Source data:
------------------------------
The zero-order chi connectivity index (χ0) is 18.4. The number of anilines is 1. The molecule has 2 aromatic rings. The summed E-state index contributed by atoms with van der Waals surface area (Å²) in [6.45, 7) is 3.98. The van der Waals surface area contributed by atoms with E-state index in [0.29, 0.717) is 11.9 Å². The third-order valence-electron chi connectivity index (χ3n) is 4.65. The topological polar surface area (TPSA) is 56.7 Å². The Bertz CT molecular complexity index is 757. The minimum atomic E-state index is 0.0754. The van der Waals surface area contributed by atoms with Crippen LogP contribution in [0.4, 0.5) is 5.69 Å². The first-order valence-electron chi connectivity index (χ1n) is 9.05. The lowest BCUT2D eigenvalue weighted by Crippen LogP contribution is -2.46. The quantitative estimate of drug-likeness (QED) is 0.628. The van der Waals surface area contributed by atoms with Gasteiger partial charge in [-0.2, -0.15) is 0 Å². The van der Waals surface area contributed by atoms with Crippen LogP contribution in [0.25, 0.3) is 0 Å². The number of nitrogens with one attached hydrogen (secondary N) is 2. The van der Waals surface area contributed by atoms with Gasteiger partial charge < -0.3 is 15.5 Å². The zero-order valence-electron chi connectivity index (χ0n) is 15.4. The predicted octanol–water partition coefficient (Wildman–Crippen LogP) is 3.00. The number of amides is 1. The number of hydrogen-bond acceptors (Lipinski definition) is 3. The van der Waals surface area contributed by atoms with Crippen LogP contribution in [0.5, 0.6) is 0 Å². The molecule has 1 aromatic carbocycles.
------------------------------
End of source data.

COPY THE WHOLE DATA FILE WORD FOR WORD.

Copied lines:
The zero-order chi connectivity index (χ0) is 18.4. The number of anilines is 1. The molecule has 2 aromatic rings. The summed E-state index contributed by atoms with van der Waals surface area (Å²) in [6.45, 7) is 3.98. The van der Waals surface area contributed by atoms with E-state index in [0.29, 0.717) is 11.9 Å². The third-order valence-electron chi connectivity index (χ3n) is 4.65. The topological polar surface area (TPSA) is 56.7 Å². The Bertz CT molecular complexity index is 757. The minimum atomic E-state index is 0.0754. The van der Waals surface area contributed by atoms with Crippen LogP contribution in [0.4, 0.5) is 5.69 Å². The first-order valence-electron chi connectivity index (χ1n) is 9.05. The lowest BCUT2D eigenvalue weighted by Crippen LogP contribution is -2.46. The quantitative estimate of drug-likeness (QED) is 0.628. The van der Waals surface area contributed by atoms with Gasteiger partial charge in [-0.2, -0.15) is 0 Å². The van der Waals surface area contributed by atoms with Crippen LogP contribution in [0.25, 0.3) is 0 Å². The number of nitrogens with one attached hydrogen (secondary N) is 2. The van der Waals surface area contributed by atoms with Gasteiger partial charge < -0.3 is 15.5 Å². The zero-order valence-electron chi connectivity index (χ0n) is 15.4. The predicted octanol–water partition coefficient (Wildman–Crippen LogP) is 3.00. The number of amides is 1. The number of hydrogen-bond acceptors (Lipinski definition) is 3. The van der Waals surface area contributed by atoms with Crippen LogP contribution in [0.5, 0.6) is 0 Å². The molecule has 1 aromatic carbocycles.